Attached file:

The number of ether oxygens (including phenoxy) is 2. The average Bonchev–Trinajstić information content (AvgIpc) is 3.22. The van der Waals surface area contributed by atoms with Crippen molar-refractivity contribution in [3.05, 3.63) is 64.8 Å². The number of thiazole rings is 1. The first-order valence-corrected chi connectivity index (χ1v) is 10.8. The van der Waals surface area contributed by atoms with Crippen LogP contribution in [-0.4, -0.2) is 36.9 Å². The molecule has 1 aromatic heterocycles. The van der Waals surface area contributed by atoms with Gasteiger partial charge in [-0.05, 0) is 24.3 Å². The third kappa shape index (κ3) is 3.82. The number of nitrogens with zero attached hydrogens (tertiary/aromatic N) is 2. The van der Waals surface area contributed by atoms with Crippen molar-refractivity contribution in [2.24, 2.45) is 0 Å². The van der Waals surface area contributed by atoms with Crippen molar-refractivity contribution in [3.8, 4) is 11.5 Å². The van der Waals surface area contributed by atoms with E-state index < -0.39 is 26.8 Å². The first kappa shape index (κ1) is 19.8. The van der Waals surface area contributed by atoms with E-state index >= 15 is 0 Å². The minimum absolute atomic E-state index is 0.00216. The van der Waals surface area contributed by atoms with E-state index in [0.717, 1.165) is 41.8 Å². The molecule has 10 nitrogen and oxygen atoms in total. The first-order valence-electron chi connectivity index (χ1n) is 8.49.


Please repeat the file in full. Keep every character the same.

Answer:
The number of ether oxygens (including phenoxy) is 2. The average Bonchev–Trinajstić information content (AvgIpc) is 3.22. The van der Waals surface area contributed by atoms with Crippen molar-refractivity contribution in [3.05, 3.63) is 64.8 Å². The number of thiazole rings is 1. The first-order valence-corrected chi connectivity index (χ1v) is 10.8. The van der Waals surface area contributed by atoms with Crippen LogP contribution in [-0.4, -0.2) is 36.9 Å². The molecule has 1 aromatic heterocycles. The van der Waals surface area contributed by atoms with Gasteiger partial charge in [-0.05, 0) is 24.3 Å². The third kappa shape index (κ3) is 3.82. The number of nitrogens with zero attached hydrogens (tertiary/aromatic N) is 2. The van der Waals surface area contributed by atoms with Crippen molar-refractivity contribution in [2.24, 2.45) is 0 Å². The van der Waals surface area contributed by atoms with Crippen molar-refractivity contribution in [3.8, 4) is 11.5 Å². The van der Waals surface area contributed by atoms with E-state index < -0.39 is 26.8 Å². The first kappa shape index (κ1) is 19.8. The van der Waals surface area contributed by atoms with E-state index >= 15 is 0 Å². The minimum absolute atomic E-state index is 0.00216. The van der Waals surface area contributed by atoms with E-state index in [0.717, 1.165) is 41.8 Å². The molecule has 10 nitrogen and oxygen atoms in total. The first-order valence-electron chi connectivity index (χ1n) is 8.49.